DIR: Karl Golden
Springwatch this isn’t. Lord knows what Bill Oddie would make of Nikko (Harry Treadaway) – a lonely and obsessive twitcher who plans to kill himself after ticking 500 birds. This was once a quest he pursued with the psychologically unstable Stevie (Emma Booth), whom me met on a suicide website. Something happened between them and after a failed suicide and three months in a mental institution we pick up with Nikko on the day of his mothers funeral, which he ditches to search for the rare American Kestrel with two bird-watching buddies Cameron and Owen (Arthur Darvill, John Hollingworth). “Cor! That is one fit bird” Owen says, looking at the kestrel in a twitchers manual. The tone is set for a quirky little comedy, but it’ll soon be unsettled by the re-emergence of Stevie…
Beautifully shot by DoP Darran Tiernan, Pelican Blood presumes an obsessive sub-culture in the world of bird watching; previously associated by bearded men with beer bellies, such as the aforementioned ex-Goodie. But accompanying the lovely score by Niall Byrne is a foot-stomping mélange of hip contemporary music, and Karl Golden’s loose, hand-held directorial style gives the film an unexpected energy. It subverts expectations at just about every turn, not least in a thrilling encounter with some poachers (which almost takes us into horror territory). Indeed, there is a shadow of impending doom lurking over the film, not least in the intimate sex scenes between Nikko and Stevie – about as far away as you can get from the stereotype you expect in a film about twitchers.
For me the film Pelican Blood most recalled was the underrated (or rather under seen) 2006 dramedy Wristcutters: A Love Story, which saw another disenchanted loser find solace in a knife (“razor blades are for pussies” according to Nikko) after being abandoned by an equally fractured soul. Sure that film was fantasy – set on a road trip through purgatory – but some of the darkly comic tone and off-kilter romance is evident in this picture, albeit with a bleaker and more dangerous edge. One scene sees Stevie helping the boys track down an egg thief and after she throws rocks and beats the defenceless man with a stick she turns on Owen. It’s the first time we see her totally out of control and the second Nikko turns to follow her it’s inevitable that he will fall back into the same trap that resulted in the previous attempt on his life and in his nearly, accidentally, killing his sister. That this is believable is down to the stellar work by the cast, most notably the excellent Harry Treadaway who first impressed in Channel 4’s Cape Wrath.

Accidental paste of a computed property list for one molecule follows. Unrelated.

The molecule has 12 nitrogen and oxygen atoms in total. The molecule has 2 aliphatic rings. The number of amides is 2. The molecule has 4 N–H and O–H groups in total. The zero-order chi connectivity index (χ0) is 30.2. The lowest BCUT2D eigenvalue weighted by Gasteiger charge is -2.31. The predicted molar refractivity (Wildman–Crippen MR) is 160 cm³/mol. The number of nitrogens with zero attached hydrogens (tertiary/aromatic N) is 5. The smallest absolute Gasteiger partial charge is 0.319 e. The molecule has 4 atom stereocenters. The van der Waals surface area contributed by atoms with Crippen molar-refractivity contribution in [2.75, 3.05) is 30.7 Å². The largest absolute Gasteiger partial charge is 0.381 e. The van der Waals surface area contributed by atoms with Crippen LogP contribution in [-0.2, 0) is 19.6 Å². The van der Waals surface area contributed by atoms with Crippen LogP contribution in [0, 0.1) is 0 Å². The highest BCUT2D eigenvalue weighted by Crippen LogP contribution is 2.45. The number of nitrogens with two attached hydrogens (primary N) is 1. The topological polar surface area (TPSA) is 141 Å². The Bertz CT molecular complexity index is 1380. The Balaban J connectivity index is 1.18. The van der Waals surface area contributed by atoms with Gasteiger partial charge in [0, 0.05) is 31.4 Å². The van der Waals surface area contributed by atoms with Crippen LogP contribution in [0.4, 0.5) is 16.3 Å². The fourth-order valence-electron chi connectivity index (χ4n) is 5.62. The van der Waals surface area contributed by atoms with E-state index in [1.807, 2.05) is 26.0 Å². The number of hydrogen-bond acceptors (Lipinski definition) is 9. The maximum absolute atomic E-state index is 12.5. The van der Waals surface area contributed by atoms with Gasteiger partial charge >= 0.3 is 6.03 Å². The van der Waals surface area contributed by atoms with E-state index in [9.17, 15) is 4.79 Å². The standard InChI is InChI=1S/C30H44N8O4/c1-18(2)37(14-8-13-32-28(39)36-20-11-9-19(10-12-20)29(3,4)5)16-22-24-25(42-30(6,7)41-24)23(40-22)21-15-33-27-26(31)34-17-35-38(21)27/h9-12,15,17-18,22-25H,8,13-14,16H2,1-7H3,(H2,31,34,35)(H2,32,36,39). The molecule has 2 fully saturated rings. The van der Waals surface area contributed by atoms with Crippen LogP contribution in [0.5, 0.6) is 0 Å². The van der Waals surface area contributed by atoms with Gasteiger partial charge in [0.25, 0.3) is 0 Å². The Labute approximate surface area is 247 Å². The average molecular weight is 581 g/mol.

It slightly derails in the final act when the film takes a darkly violent turn into Romeo & Juliet territory, but the final shot – while predictable – brings the tale full circle in a satisfying way. Boldly original, darkly funny and sometimes shocking, Pelican Blood is a distinctive and unique British film which diverts from our stock-in-trade of kitchen sink miserablism and delivers a sharp, arresting feature that’s sure to become a cult favourite in the years to come.
THE DISC / EXTRAS
Exclusive to DVD, the film looks and sounds great – Tiernan’s photography and that hip soundtrack (featuring Crystal Castles, The Do and Clap Your Hands Say Yeah) certainly reach their potential on a 32″ TV and 5.1 Surround Sound System (although I wish we could have had the chance to see it in cinemas).
There is a single extra entitled ‘The Making of Pelican Blood’ which does what it says on the tin, but does it well. The 20-minute doc takes us behind the scenes on the production of the film and while there is some inevitable back-slapping it feels genuine and the cast and crew have an obvious passion for the project. It does have interesting elements though, as the actors talk about their characters and aspects of the filming that may provide elements to look closer at on a second watch. The quality of the doc (both in image and sound) is not as strong as the feature, but it’s still highly watchable, and it’s rare to see so much attention given to the roles of cinematographer and costume designer, often forgotten or unsung heroes of the filmmaking process. There is also an option for English subtitles.